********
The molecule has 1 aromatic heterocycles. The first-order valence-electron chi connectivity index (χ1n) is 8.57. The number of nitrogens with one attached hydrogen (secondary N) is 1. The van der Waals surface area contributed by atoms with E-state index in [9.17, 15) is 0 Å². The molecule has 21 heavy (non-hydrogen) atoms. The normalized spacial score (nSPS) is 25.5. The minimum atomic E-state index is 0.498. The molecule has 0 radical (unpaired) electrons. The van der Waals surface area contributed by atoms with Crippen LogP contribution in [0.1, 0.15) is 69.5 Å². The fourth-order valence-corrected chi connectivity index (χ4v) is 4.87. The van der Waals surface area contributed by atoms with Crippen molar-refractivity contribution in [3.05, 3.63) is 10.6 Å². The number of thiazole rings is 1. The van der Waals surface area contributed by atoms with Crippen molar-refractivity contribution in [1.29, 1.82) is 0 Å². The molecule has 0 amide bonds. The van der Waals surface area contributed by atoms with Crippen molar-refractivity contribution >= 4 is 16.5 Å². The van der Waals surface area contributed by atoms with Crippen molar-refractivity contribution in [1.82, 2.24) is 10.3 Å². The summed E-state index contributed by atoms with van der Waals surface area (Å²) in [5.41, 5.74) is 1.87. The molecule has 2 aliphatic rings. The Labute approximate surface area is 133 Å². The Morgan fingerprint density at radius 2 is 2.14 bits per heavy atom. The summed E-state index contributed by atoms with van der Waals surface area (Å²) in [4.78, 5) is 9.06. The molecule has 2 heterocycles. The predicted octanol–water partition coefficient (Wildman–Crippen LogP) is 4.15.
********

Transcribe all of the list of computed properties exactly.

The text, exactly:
The molecule has 1 aromatic heterocycles. The first-order valence-electron chi connectivity index (χ1n) is 8.57. The number of nitrogens with one attached hydrogen (secondary N) is 1. The van der Waals surface area contributed by atoms with E-state index in [9.17, 15) is 0 Å². The molecule has 21 heavy (non-hydrogen) atoms. The normalized spacial score (nSPS) is 25.5. The minimum atomic E-state index is 0.498. The molecule has 0 radical (unpaired) electrons. The van der Waals surface area contributed by atoms with Crippen LogP contribution in [0.1, 0.15) is 69.5 Å². The fourth-order valence-corrected chi connectivity index (χ4v) is 4.87. The van der Waals surface area contributed by atoms with Crippen molar-refractivity contribution in [3.05, 3.63) is 10.6 Å². The number of thiazole rings is 1. The van der Waals surface area contributed by atoms with Crippen molar-refractivity contribution in [1.29, 1.82) is 0 Å². The molecule has 0 amide bonds. The van der Waals surface area contributed by atoms with Crippen molar-refractivity contribution >= 4 is 16.5 Å². The van der Waals surface area contributed by atoms with Crippen molar-refractivity contribution in [1.82, 2.24) is 10.3 Å². The summed E-state index contributed by atoms with van der Waals surface area (Å²) in [5.41, 5.74) is 1.87. The molecule has 2 aliphatic rings. The Labute approximate surface area is 133 Å². The Morgan fingerprint density at radius 2 is 2.14 bits per heavy atom. The summed E-state index contributed by atoms with van der Waals surface area (Å²) in [4.78, 5) is 9.06. The molecule has 2 heterocycles. The predicted octanol–water partition coefficient (Wildman–Crippen LogP) is 4.15.